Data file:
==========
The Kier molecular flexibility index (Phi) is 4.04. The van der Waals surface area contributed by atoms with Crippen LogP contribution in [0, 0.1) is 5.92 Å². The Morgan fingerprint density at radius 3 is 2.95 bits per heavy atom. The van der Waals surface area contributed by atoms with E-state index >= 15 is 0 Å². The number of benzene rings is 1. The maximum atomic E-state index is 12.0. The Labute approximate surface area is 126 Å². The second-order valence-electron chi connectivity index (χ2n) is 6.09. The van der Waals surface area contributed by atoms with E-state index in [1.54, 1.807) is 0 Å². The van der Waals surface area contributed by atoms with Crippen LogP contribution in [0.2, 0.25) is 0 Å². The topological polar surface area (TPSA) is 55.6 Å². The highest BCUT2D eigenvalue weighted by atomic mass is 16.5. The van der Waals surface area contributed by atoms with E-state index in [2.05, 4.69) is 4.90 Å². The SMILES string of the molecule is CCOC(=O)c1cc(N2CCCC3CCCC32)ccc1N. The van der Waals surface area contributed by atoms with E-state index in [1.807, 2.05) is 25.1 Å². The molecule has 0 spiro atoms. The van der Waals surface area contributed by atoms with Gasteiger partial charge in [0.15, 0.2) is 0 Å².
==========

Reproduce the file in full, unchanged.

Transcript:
The Kier molecular flexibility index (Phi) is 4.04. The van der Waals surface area contributed by atoms with Crippen LogP contribution in [0, 0.1) is 5.92 Å². The Morgan fingerprint density at radius 3 is 2.95 bits per heavy atom. The van der Waals surface area contributed by atoms with E-state index >= 15 is 0 Å². The number of benzene rings is 1. The maximum atomic E-state index is 12.0. The Labute approximate surface area is 126 Å². The second-order valence-electron chi connectivity index (χ2n) is 6.09. The van der Waals surface area contributed by atoms with E-state index in [1.54, 1.807) is 0 Å². The van der Waals surface area contributed by atoms with Crippen LogP contribution in [0.2, 0.25) is 0 Å². The topological polar surface area (TPSA) is 55.6 Å². The highest BCUT2D eigenvalue weighted by atomic mass is 16.5. The van der Waals surface area contributed by atoms with E-state index in [2.05, 4.69) is 4.90 Å². The SMILES string of the molecule is CCOC(=O)c1cc(N2CCCC3CCCC32)ccc1N. The van der Waals surface area contributed by atoms with E-state index in [1.807, 2.05) is 25.1 Å². The molecule has 0 spiro atoms. The van der Waals surface area contributed by atoms with Gasteiger partial charge in [0.15, 0.2) is 0 Å².